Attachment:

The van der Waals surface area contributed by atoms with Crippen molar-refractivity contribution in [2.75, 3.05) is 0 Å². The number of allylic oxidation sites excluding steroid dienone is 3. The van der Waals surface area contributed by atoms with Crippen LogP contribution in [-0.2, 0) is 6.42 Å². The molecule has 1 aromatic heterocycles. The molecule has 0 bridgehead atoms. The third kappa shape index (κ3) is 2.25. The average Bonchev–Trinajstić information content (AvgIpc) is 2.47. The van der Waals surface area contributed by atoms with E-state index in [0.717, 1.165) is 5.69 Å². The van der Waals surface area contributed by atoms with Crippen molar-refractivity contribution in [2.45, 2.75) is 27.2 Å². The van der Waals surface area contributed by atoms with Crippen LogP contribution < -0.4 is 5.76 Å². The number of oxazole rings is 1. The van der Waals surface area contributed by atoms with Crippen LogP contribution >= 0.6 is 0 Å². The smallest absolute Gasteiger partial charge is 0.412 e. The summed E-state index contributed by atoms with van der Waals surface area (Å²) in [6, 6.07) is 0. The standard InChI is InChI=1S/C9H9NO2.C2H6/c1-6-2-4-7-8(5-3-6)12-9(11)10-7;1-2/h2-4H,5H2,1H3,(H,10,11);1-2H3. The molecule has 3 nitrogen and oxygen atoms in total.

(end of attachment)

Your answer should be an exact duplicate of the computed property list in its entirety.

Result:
The van der Waals surface area contributed by atoms with Crippen molar-refractivity contribution in [2.75, 3.05) is 0 Å². The number of allylic oxidation sites excluding steroid dienone is 3. The van der Waals surface area contributed by atoms with Crippen LogP contribution in [-0.2, 0) is 6.42 Å². The molecule has 1 aromatic heterocycles. The molecule has 0 bridgehead atoms. The third kappa shape index (κ3) is 2.25. The average Bonchev–Trinajstić information content (AvgIpc) is 2.47. The van der Waals surface area contributed by atoms with E-state index in [0.717, 1.165) is 5.69 Å². The van der Waals surface area contributed by atoms with Crippen molar-refractivity contribution in [2.45, 2.75) is 27.2 Å². The van der Waals surface area contributed by atoms with Crippen LogP contribution < -0.4 is 5.76 Å². The number of oxazole rings is 1. The van der Waals surface area contributed by atoms with Crippen LogP contribution >= 0.6 is 0 Å². The smallest absolute Gasteiger partial charge is 0.412 e. The summed E-state index contributed by atoms with van der Waals surface area (Å²) in [6, 6.07) is 0. The standard InChI is InChI=1S/C9H9NO2.C2H6/c1-6-2-4-7-8(5-3-6)12-9(11)10-7;1-2/h2-4H,5H2,1H3,(H,10,11);1-2H3. The molecule has 3 nitrogen and oxygen atoms in total.